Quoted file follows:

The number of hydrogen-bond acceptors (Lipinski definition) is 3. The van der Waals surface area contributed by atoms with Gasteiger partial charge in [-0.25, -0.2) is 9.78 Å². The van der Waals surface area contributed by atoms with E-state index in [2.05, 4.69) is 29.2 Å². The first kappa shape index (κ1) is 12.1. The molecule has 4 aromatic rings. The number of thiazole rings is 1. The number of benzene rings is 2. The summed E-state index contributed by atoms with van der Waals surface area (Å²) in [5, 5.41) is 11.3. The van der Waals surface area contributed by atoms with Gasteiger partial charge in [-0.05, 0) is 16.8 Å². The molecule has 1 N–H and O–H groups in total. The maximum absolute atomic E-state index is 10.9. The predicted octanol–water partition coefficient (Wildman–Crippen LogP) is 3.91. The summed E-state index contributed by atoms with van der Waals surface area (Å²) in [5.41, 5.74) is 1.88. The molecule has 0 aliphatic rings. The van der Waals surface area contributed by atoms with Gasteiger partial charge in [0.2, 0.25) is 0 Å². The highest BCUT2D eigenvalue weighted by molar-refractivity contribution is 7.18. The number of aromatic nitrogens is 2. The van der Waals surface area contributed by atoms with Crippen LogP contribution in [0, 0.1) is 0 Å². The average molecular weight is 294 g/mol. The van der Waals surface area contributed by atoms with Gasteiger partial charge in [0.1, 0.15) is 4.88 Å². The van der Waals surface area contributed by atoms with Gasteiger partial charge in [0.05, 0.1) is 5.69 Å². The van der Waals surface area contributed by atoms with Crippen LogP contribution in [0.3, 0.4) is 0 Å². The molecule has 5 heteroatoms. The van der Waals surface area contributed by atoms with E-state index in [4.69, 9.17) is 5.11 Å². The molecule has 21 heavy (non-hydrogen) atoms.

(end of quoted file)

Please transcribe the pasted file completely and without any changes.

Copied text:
The number of hydrogen-bond acceptors (Lipinski definition) is 3. The van der Waals surface area contributed by atoms with Gasteiger partial charge in [-0.25, -0.2) is 9.78 Å². The van der Waals surface area contributed by atoms with E-state index in [2.05, 4.69) is 29.2 Å². The first kappa shape index (κ1) is 12.1. The molecule has 4 aromatic rings. The number of thiazole rings is 1. The number of benzene rings is 2. The summed E-state index contributed by atoms with van der Waals surface area (Å²) in [5, 5.41) is 11.3. The van der Waals surface area contributed by atoms with Gasteiger partial charge in [-0.05, 0) is 16.8 Å². The molecule has 1 N–H and O–H groups in total. The maximum absolute atomic E-state index is 10.9. The predicted octanol–water partition coefficient (Wildman–Crippen LogP) is 3.91. The summed E-state index contributed by atoms with van der Waals surface area (Å²) in [5.41, 5.74) is 1.88. The molecule has 0 aliphatic rings. The van der Waals surface area contributed by atoms with Gasteiger partial charge in [0.2, 0.25) is 0 Å². The highest BCUT2D eigenvalue weighted by molar-refractivity contribution is 7.18. The number of aromatic nitrogens is 2. The van der Waals surface area contributed by atoms with Crippen LogP contribution in [0, 0.1) is 0 Å². The average molecular weight is 294 g/mol. The van der Waals surface area contributed by atoms with Gasteiger partial charge in [0.1, 0.15) is 4.88 Å². The van der Waals surface area contributed by atoms with Gasteiger partial charge in [0.05, 0.1) is 5.69 Å². The van der Waals surface area contributed by atoms with Crippen LogP contribution in [0.3, 0.4) is 0 Å². The molecule has 5 heteroatoms. The van der Waals surface area contributed by atoms with E-state index in [4.69, 9.17) is 5.11 Å². The molecule has 21 heavy (non-hydrogen) atoms.